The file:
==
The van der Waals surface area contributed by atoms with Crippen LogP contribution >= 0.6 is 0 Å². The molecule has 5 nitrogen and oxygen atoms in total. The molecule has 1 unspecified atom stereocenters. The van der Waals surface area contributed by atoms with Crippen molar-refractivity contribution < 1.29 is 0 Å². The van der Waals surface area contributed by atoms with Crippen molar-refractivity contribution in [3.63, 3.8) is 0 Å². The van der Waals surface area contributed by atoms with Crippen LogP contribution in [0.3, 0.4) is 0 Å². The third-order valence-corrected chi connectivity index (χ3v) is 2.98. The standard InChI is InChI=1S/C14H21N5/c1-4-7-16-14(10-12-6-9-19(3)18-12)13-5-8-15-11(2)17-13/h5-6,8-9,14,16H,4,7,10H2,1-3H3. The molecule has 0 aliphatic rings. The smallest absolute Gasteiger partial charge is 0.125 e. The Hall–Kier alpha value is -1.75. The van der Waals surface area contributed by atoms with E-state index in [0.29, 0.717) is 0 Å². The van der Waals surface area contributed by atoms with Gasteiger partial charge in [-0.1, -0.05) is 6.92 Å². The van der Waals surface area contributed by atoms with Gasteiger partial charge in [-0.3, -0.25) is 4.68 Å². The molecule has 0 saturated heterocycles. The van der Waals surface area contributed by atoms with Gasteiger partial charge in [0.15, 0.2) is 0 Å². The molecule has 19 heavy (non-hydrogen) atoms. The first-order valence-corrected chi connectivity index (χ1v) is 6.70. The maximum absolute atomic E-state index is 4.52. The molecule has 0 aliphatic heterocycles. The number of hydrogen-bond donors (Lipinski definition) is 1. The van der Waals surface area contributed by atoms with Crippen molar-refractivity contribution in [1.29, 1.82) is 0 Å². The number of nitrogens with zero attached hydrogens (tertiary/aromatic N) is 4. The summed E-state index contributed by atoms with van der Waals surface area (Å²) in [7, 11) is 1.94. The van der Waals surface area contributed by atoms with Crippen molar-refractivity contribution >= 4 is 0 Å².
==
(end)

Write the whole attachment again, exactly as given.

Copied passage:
The van der Waals surface area contributed by atoms with Crippen LogP contribution >= 0.6 is 0 Å². The molecule has 5 nitrogen and oxygen atoms in total. The molecule has 1 unspecified atom stereocenters. The van der Waals surface area contributed by atoms with Crippen molar-refractivity contribution < 1.29 is 0 Å². The van der Waals surface area contributed by atoms with Crippen molar-refractivity contribution in [3.63, 3.8) is 0 Å². The van der Waals surface area contributed by atoms with Crippen LogP contribution in [0.3, 0.4) is 0 Å². The third-order valence-corrected chi connectivity index (χ3v) is 2.98. The standard InChI is InChI=1S/C14H21N5/c1-4-7-16-14(10-12-6-9-19(3)18-12)13-5-8-15-11(2)17-13/h5-6,8-9,14,16H,4,7,10H2,1-3H3. The molecule has 0 aliphatic rings. The smallest absolute Gasteiger partial charge is 0.125 e. The Hall–Kier alpha value is -1.75. The van der Waals surface area contributed by atoms with E-state index in [0.29, 0.717) is 0 Å². The van der Waals surface area contributed by atoms with Gasteiger partial charge in [-0.1, -0.05) is 6.92 Å². The van der Waals surface area contributed by atoms with Gasteiger partial charge in [-0.3, -0.25) is 4.68 Å². The molecule has 0 saturated heterocycles. The van der Waals surface area contributed by atoms with Gasteiger partial charge in [0.15, 0.2) is 0 Å². The molecule has 19 heavy (non-hydrogen) atoms. The first-order valence-corrected chi connectivity index (χ1v) is 6.70. The maximum absolute atomic E-state index is 4.52. The molecule has 0 aliphatic heterocycles. The number of hydrogen-bond donors (Lipinski definition) is 1. The van der Waals surface area contributed by atoms with Crippen molar-refractivity contribution in [1.29, 1.82) is 0 Å². The number of nitrogens with zero attached hydrogens (tertiary/aromatic N) is 4. The summed E-state index contributed by atoms with van der Waals surface area (Å²) in [7, 11) is 1.94. The van der Waals surface area contributed by atoms with Crippen molar-refractivity contribution >= 4 is 0 Å².